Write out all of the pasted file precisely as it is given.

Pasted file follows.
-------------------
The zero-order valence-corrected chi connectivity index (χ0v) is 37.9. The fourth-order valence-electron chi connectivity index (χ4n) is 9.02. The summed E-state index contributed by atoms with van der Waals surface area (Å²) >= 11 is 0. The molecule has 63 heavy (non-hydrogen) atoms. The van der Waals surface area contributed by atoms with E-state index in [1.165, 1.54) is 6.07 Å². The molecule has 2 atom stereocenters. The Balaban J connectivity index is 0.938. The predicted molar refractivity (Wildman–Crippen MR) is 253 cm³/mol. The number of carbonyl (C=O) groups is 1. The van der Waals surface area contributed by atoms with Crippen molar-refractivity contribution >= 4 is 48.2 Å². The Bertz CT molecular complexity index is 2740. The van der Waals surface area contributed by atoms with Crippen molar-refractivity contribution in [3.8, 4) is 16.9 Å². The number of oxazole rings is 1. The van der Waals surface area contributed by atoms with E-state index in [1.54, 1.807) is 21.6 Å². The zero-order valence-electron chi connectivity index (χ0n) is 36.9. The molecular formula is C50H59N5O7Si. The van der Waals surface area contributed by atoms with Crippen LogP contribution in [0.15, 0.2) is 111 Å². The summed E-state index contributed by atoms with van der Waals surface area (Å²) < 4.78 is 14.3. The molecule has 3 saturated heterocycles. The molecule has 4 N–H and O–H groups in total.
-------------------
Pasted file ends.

The zero-order valence-corrected chi connectivity index (χ0v) is 37.9. The fourth-order valence-electron chi connectivity index (χ4n) is 9.02. The summed E-state index contributed by atoms with van der Waals surface area (Å²) >= 11 is 0. The molecule has 63 heavy (non-hydrogen) atoms. The van der Waals surface area contributed by atoms with E-state index in [1.165, 1.54) is 6.07 Å². The molecule has 2 atom stereocenters. The Balaban J connectivity index is 0.938. The predicted molar refractivity (Wildman–Crippen MR) is 253 cm³/mol. The number of carbonyl (C=O) groups is 1. The van der Waals surface area contributed by atoms with Crippen molar-refractivity contribution >= 4 is 48.2 Å². The Bertz CT molecular complexity index is 2740. The van der Waals surface area contributed by atoms with Crippen molar-refractivity contribution in [3.8, 4) is 16.9 Å². The number of oxazole rings is 1. The van der Waals surface area contributed by atoms with E-state index in [1.54, 1.807) is 21.6 Å². The zero-order valence-electron chi connectivity index (χ0n) is 36.9. The molecular formula is C50H59N5O7Si. The van der Waals surface area contributed by atoms with Crippen LogP contribution in [0.15, 0.2) is 111 Å². The summed E-state index contributed by atoms with van der Waals surface area (Å²) < 4.78 is 14.3. The molecule has 3 saturated heterocycles. The molecule has 4 N–H and O–H groups in total.